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Oral history interview with Myer Adler

Oral History | Digitized | Accession Number: 1997.A.0441.28 | RG Number: RG-50.462.0028

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    Oral history interview with Myer Adler


    Interview Summary
    Myer Adler, born September 2, 1914 in Rudnik, Austria (Rudnik nad Sanem, Poland), describes his pre-war life; attending several yeshivot in nearby small towns and developing his artistic talent along with religious studies; becoming less religiously observant; working in 1938 as a bookkeeper in Krakow, Poland after graduation from a private business school; the German invasion on September 1, 1939 and returning to Rudnik with his mother; witnessing organized and individual brutality by German soldiers and Polish civilians against Jews; being forced with other Jews across the San River to Ulanow (Ulaniv, Ukraine); the formation of a Jewish militia to protect Jews from local Poles; local Jews helping the refugees; spending the next six years in Russia and his experiences in great detail; living in Grodek (Horodok, Ukraine) until the summer of 1940; hiding in the woods with other young men to avoid being sent to the coal mines; giving himself up and being deported to Siberia with his family and others who refused Russian citizenship; living in Sinuga and Bodaybo (Siberian villages) until 1944, when he was shipped to the territory of Engelstown to work in a government owned farm; his coping skills in various jobs: laborer, stevedore and farm worker; living conditions, the black market, relations with Russian bureaucrats, the behavior of Russian exiles towards Jews, and the attempts to practice the Jewish religion; getting married in September 1945; being repatriated to Poland; going to Kraków in April 1946 with his wife; the continued antisemitism and violence by local Poles; receiving help from the Joint Distribution Committee (JDC); going illegally through Czechoslovakia in August 1946 with his pregnant wife to a transit camp in Vienna, Austria; being helped by the Haganah; going to Germany; life in the displaced persons camp in Ulm, Germany, where he stayed for three years; the Bleidorn a displaced persons camp for children, also in Ulm, where he located his niece and two nephews; immigrating with his wife and two sons to the United States in 1949; his life in the US; and several instances of help from Jews during his early years in Philadelphia, PA.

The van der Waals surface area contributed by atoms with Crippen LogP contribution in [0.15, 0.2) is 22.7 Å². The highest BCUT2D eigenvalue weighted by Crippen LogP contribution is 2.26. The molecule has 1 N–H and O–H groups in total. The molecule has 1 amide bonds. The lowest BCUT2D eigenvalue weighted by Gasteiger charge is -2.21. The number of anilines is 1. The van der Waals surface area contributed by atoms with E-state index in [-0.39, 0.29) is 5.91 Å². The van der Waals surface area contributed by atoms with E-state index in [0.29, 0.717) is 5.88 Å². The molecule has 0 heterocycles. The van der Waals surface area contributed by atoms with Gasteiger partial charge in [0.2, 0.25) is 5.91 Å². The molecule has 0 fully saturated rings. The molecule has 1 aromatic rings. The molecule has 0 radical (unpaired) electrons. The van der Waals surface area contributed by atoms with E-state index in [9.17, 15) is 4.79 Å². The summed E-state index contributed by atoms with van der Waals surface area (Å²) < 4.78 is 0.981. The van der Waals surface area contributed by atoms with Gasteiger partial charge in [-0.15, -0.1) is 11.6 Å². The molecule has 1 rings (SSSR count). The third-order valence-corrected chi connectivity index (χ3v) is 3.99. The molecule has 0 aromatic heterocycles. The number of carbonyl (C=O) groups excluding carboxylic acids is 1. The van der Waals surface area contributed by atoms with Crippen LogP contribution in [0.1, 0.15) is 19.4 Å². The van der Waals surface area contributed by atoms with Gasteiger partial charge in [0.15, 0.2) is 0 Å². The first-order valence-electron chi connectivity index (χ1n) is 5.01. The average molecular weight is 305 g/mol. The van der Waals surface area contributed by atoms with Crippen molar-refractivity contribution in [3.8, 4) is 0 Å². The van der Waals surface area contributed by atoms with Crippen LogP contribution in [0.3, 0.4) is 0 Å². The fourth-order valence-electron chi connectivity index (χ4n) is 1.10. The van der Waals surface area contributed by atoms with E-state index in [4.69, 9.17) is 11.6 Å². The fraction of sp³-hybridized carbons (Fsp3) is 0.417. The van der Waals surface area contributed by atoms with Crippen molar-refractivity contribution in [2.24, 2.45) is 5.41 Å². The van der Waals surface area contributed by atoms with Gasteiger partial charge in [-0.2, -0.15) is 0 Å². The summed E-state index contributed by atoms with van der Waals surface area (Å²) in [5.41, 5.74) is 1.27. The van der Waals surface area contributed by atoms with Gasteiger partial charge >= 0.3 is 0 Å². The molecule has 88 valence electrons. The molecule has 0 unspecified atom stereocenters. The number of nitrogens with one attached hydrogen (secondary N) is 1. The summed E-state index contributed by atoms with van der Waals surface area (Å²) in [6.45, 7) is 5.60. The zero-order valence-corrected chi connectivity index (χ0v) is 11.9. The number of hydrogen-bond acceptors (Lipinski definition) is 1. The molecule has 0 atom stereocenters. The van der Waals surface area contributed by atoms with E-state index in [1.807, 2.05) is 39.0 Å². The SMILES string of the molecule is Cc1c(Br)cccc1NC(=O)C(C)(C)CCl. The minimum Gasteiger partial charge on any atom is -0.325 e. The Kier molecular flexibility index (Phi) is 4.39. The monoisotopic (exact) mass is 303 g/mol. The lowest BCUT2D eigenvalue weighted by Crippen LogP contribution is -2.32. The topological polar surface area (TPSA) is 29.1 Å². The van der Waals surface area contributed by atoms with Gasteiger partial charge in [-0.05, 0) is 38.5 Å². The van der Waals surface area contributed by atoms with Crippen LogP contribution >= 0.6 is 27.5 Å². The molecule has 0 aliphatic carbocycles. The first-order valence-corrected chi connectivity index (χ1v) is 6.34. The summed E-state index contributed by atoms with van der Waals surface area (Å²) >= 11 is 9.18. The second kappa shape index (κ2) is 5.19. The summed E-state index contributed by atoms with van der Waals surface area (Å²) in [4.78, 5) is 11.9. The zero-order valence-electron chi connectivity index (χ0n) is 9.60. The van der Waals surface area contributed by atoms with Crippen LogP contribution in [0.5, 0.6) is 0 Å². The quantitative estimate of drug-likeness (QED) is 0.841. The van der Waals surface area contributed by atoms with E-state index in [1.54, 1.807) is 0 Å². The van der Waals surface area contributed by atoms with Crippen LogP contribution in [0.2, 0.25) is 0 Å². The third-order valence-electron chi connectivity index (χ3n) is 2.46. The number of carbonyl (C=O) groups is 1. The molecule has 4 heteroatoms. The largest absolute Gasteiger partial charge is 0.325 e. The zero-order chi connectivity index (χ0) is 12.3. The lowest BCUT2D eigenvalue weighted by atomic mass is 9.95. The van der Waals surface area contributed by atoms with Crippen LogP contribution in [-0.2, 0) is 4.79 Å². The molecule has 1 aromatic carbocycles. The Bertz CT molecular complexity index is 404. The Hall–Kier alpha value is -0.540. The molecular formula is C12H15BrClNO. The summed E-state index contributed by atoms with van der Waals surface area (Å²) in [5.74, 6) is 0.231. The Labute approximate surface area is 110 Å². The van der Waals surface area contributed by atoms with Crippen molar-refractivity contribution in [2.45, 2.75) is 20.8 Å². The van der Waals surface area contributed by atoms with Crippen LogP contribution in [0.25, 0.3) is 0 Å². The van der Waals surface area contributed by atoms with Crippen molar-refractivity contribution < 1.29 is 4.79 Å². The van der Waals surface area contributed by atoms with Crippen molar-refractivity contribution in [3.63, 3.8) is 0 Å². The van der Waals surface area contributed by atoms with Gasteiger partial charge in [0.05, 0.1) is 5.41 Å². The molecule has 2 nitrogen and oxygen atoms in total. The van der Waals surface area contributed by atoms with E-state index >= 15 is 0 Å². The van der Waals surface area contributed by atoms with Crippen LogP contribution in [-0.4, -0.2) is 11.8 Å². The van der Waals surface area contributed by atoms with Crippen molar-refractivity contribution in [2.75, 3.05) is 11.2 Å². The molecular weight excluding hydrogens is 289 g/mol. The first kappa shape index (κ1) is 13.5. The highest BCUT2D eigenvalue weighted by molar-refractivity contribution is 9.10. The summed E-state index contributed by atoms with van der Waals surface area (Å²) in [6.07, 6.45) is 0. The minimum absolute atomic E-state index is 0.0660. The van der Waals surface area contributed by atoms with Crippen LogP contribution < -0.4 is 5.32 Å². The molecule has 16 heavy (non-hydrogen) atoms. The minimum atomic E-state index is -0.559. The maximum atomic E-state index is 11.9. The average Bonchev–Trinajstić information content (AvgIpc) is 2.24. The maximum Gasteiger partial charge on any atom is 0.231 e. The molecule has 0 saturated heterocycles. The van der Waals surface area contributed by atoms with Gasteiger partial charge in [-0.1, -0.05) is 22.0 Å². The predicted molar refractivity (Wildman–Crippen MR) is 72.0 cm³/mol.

Mayer Adler
    interview:  1982 November 10
    Credit Line
    United States Holocaust Memorial Museum Collection, Gift of the Gratz College Holocaust Oral History Archive

    Physical Details

    4 sound cassettes (60 min.).

    Rights & Restrictions

    Conditions on Access
    There are no known restrictions on access to this material.
    Conditions on Use
    No restrictions on use

    Keywords & Subjects

    Personal Name
    Adler, Myer, 1914-

    Administrative Notes

    The Gratz College Holocaust Oral History Archive conducted the interview with Myer Adler in Philadelphia, Pa., on November 10, 1982. The United States Holocaust Memorial Museum received the tapes of the interview from Gratz College on September 22, 1998.
    Record last modified:
    2023-11-16 08:36:04
    This page:

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